Trauma comes in many forms: as illness, bereavement, divorce, infertility, abuse, and natural disasters. In my years as a clinical psychologist, I have also seen more subtle forms of trauma in people involved in lengthy, intrusive court cases; people feeling threatened with a great personal or professional loss; or caregivers and healthcare professionals who witness the immensity of human suffering daily.
Since March 2020, we have seen global trauma in unprecedented ways. I feel so fortunate to have a team of therapists working at SelfWorks who leaned on one another, as we all navigated (and continue to navigate) these uncertain times. My team reminded me of the healing importance of community and the immeasurable healing power of helpers who tirelessly remain present and sit with the most uncomfortable and painful of experiences.
One thing I know for certain is we all have a tremendous capacity for resilience. This has never felt more true. Patients, or “Thrivers” as I like to call them, repeatedly astound me with the ways they flourish after terrible life circumstances. Thrivers often endorse a deeper spiritual connection, appreciation of family and friends, discovery of personal strengths, and reprioritization of commitments.
While it is very normal to feel out of control and even powerless in the wake of trauma, there are a number of things to get you on the path to thriving.
Trauma occurs when you become so overwhelmed by an event or imagined event that you are left feeling vulnerable, weak, and unsafe. It is common to question your purpose in life and feel inadequate and negative in the weeks and months following a trauma. The shattering of beliefs about yourself, others, and the future is a normal response to trauma and does not indicate a psychological disorder or weakness in your character.
Many survivors of trauma describe common symptoms in the days, weeks, and months following the event. In trying to make sense of things, your mind may replay events through “flashbacks” and nightmares. Your mind may return to the same thoughts and ideas over and over to try and connect the dots and find some explanation in what often is unexplainable.
Sometimes the trauma is so cognitively and emotionally overwhelming that our mind tries to protect us by emotionally numbing. You may wish to avoid places, people and things related to your traumatic experience. If someone you love dies, even photos may be too painful to look at initially. With time, more positive emotions may sit alongside the painful ones.
It is very common to have an increase in negative thoughts and negative feelings after a trauma. It is only human! Something awful and terrible has happened and it has shaken your world. The aftermath of trauma generally brings about marked uncertainty and uncertainty breeds anxiety.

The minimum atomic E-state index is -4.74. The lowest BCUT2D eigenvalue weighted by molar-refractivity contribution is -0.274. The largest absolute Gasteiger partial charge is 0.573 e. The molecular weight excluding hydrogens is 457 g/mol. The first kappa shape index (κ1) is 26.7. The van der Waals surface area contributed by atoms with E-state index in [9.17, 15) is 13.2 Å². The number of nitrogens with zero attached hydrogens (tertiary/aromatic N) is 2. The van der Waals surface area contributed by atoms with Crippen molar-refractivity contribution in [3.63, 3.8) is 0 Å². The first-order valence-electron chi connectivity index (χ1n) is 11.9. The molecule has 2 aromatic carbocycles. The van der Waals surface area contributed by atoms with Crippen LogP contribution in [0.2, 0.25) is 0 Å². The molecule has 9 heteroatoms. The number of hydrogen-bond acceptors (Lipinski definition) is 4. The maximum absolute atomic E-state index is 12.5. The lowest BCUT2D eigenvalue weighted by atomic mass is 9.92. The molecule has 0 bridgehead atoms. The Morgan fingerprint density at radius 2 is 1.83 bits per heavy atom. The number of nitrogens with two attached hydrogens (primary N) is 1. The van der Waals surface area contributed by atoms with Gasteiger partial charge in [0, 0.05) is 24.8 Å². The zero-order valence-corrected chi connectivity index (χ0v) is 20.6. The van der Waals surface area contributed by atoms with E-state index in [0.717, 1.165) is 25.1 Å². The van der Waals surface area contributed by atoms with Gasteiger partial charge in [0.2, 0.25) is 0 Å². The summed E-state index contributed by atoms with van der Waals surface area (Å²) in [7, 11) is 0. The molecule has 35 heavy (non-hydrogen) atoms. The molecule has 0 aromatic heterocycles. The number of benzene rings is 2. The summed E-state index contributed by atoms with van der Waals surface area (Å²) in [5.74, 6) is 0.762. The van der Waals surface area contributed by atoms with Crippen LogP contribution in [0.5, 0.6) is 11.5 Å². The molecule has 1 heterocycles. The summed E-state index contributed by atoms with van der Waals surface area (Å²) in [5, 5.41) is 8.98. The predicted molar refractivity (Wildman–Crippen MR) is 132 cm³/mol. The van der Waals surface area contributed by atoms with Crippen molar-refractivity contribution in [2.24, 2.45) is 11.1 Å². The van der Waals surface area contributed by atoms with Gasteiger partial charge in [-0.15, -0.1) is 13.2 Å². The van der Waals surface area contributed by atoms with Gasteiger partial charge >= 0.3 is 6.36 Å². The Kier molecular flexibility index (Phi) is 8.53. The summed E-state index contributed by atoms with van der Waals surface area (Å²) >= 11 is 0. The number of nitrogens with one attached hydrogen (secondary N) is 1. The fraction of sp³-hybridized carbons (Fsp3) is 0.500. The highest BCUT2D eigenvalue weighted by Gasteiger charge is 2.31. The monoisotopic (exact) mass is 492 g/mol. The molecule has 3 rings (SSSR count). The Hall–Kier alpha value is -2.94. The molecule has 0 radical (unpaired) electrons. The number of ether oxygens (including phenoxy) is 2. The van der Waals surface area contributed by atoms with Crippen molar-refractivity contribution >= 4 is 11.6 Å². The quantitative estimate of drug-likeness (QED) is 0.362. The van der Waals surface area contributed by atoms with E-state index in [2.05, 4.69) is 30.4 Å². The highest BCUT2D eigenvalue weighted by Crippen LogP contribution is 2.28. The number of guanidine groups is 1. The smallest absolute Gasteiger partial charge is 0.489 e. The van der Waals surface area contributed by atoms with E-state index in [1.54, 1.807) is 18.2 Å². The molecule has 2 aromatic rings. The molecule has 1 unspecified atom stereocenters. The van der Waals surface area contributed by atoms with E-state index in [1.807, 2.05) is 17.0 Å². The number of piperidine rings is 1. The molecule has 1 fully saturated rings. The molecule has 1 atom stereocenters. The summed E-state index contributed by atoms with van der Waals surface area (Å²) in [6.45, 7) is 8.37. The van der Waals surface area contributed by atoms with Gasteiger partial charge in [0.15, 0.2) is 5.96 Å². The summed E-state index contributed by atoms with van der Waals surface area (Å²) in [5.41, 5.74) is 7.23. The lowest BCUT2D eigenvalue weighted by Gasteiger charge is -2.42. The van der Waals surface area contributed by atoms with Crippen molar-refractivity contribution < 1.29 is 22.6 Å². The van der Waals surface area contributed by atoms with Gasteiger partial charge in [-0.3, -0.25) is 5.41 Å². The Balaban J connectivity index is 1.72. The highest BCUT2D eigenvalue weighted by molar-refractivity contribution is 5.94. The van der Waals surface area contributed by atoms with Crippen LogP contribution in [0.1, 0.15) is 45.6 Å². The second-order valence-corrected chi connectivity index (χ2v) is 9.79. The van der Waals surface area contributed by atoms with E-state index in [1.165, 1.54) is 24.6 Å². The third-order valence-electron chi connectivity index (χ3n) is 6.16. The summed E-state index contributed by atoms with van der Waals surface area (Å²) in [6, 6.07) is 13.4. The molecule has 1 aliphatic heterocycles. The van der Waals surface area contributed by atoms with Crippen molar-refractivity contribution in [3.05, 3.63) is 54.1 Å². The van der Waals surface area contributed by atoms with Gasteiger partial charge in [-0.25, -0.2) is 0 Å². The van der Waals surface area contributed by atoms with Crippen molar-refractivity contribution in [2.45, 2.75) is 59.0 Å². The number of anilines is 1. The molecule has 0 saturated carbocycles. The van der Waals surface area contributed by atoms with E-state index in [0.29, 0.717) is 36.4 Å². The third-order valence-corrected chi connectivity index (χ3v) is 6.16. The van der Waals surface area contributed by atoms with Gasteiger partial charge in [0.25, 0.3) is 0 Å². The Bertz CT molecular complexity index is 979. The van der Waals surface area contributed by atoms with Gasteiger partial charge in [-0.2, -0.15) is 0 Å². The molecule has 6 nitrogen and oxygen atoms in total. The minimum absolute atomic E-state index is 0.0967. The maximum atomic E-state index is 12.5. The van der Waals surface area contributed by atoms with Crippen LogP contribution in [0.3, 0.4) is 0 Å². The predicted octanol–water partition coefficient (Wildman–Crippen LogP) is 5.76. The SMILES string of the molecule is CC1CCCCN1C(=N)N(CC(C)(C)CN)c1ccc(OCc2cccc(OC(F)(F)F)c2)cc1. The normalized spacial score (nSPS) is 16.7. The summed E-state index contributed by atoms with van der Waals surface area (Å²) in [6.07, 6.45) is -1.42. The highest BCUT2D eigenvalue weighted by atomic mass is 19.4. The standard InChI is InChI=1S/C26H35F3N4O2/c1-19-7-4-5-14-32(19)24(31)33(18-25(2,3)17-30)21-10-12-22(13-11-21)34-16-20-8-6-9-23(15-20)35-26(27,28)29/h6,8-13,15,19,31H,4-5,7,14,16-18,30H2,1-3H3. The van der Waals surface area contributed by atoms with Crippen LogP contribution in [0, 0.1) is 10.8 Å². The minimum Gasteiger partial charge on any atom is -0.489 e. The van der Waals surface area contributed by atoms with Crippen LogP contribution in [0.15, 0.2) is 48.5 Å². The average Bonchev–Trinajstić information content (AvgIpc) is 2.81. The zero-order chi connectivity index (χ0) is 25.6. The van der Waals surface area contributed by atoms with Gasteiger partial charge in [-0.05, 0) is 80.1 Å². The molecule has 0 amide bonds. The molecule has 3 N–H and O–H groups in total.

We all have thoughts sometimes that either aren’t true or make us feel worse about our current situation. We can reduce negative thinking by catching the “thinking errors” that are common with anxiety.
For example, perhaps you are having trouble conceiving. Despite the medical team’s reassurances, you might engage in “catastrophic thinking,” imagining the worst-case scenario that you will never have the family you are working so hard to create. It is completely understandable that you would fear that your dreams won’t come true as the steps you’ve taken so far have been unsuccessful. Instead of engaging in worst-case scenario thinking, try to rely on whatever facts are there (e.g., data to support success of IVF) and continue to allow yourself to dream of the family you want.
Another common anxious thought pattern is called personalization. Perhaps someone experienced an unexpected and significant job loss. Despite knowing the job loss was connected to organizational restructuring, someone who is personalizing the trauma might blame and criticize themselves for something that isn’t their fault and/or out of their control. The self-blame and criticism only intensify the bad feelings of losing the job.
Practices that help to reduce anxiety typically also help to reduce negative thinking. Exercise, relaxation, hobbies, creative tasks, talking with others, and work can all help gain perspective.
A daily mindfulness meditation practice can also promote calm and reduce stress. In No Mud, No Lotus, mindfulness teacher Thich Nhat Hanh teaches us that, when a strong emotion comes, we should stop whatever we’re doing and take care of it. The practice is simple. Lie down, you put your hand on your belly, and begin to breathe.
All of us need trusted people in our lives to validate our feelings and foster new understandings, especially when circumstances feel incomprehensible. Bottling up trauma can lead to physical and psychological distress.